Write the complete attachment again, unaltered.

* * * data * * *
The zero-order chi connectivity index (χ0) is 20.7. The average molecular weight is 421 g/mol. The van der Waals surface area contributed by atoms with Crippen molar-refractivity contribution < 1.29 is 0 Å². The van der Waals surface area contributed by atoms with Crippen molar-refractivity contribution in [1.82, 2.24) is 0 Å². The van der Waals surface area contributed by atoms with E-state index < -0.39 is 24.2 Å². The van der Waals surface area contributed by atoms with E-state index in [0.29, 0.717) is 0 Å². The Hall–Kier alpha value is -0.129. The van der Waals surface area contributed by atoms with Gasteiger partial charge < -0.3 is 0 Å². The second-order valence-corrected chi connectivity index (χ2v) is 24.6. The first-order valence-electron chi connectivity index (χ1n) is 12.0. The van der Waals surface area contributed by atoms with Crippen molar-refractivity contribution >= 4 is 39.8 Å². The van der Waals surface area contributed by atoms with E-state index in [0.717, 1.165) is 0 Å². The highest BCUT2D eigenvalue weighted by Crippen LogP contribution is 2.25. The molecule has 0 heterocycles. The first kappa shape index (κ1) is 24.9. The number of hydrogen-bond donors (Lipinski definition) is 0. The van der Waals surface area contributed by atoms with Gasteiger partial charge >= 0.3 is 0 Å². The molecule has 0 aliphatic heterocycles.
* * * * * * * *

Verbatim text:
The zero-order chi connectivity index (χ0) is 20.7. The average molecular weight is 421 g/mol. The van der Waals surface area contributed by atoms with Crippen molar-refractivity contribution < 1.29 is 0 Å². The van der Waals surface area contributed by atoms with Crippen molar-refractivity contribution in [1.82, 2.24) is 0 Å². The van der Waals surface area contributed by atoms with E-state index < -0.39 is 24.2 Å². The van der Waals surface area contributed by atoms with E-state index in [0.29, 0.717) is 0 Å². The Hall–Kier alpha value is -0.129. The van der Waals surface area contributed by atoms with Gasteiger partial charge < -0.3 is 0 Å². The second-order valence-corrected chi connectivity index (χ2v) is 24.6. The first-order valence-electron chi connectivity index (χ1n) is 12.0. The van der Waals surface area contributed by atoms with Crippen molar-refractivity contribution >= 4 is 39.8 Å². The van der Waals surface area contributed by atoms with E-state index in [0.717, 1.165) is 0 Å². The highest BCUT2D eigenvalue weighted by Crippen LogP contribution is 2.25. The molecule has 0 heterocycles. The first kappa shape index (κ1) is 24.9. The number of hydrogen-bond donors (Lipinski definition) is 0. The van der Waals surface area contributed by atoms with Gasteiger partial charge >= 0.3 is 0 Å². The molecule has 0 aliphatic heterocycles.